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Great Poets, the - Emily Dickinson
by Emily Dickinson and Teresa Gallagher




Overview -
Emily Dickinson is often imagined as a kind of rare, delicate porcelain creation, fragile to the point of untouchability: dressed all in white, fearful of strangers, almost as fearful of friends, living her life like a hermit, hermetically sealed in a New England house, her poems tiny, fragmentary being released like wisps of air from someone trying to hold their breath. In part, this image is wholly deserved she was indeed reclusive; she did dress all in white; she hid when someone she had corresponded with for years came to play the piano. She published almost no works during her life; and that life was essentially hidden from view. As a result, the ambiguity of her poetry is seen as a mirror of her enigmatic life, and the verses seen as gnomic, almost visionary. An enigmatic life is a positive boon to myth-making, of course; and ambiguous poetry maintains the need for critical re-evaluation. But Emily Dickinsons works have merited their 120 years of attention because of their idiosyncratic place in the history and development of American verse; and the expressive beauty of the poems themselves. This careful but imaginative selection shows the remarkable variety she produced despite the miniature nature of the medium.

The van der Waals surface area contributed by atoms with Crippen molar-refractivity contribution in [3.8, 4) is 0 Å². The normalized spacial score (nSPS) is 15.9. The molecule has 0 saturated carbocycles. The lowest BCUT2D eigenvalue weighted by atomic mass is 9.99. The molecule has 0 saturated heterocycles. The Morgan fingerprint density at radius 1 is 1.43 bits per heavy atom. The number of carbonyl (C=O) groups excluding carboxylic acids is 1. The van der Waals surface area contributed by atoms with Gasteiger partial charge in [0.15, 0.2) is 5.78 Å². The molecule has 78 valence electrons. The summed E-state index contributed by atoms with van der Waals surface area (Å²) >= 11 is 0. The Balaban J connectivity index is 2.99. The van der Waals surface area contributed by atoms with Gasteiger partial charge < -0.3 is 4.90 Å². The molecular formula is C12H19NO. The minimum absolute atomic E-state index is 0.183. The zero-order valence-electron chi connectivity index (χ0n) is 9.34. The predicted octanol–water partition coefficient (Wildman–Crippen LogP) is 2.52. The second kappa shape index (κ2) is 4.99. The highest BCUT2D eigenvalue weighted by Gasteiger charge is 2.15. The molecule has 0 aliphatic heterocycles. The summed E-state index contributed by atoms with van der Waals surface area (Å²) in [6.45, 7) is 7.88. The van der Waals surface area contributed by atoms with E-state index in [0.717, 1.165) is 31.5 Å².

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More About Great Poets, the - Emily Dickinson by Emily Dickinson; Teresa Gallagher

 
 
 

Overview

Emily Dickinson is often imagined as a kind of rare, delicate porcelain creation, fragile to the point of untouchability: dressed all in white, fearful of strangers, almost as fearful of friends, living her life like a hermit, hermetically sealed in a New England house, her poems tiny, fragmentary being released like wisps of air from someone trying to hold their breath. In part, this image is wholly deserved she was indeed reclusive; she did dress all in white; she hid when someone she had corresponded with for years came to play the piano. She published almost no works during her life; and that life was essentially hidden from view. As a result, the ambiguity of her poetry is seen as a mirror of her enigmatic life, and the verses seen as gnomic, almost visionary. An enigmatic life is a positive boon to myth-making, of course; and ambiguous poetry maintains the need for critical re-evaluation. But Emily Dickinsons works have merited their 120 years of attention because of their idiosyncratic place in the history and development of American verse; and the expressive beauty of the poems themselves. This careful but imaginative selection shows the remarkable variety she produced despite the miniature nature of the medium.


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Details

  • ISBN-13: 9781605147048
  • ISBN-10: 1605147044
  • Publisher: Naxos Audiobooks
  • Publish Date: March 2008
  • Dimensions: 7.8 x 4.85 x 1.15 inches
  • Shipping Weight: 0.37 pounds


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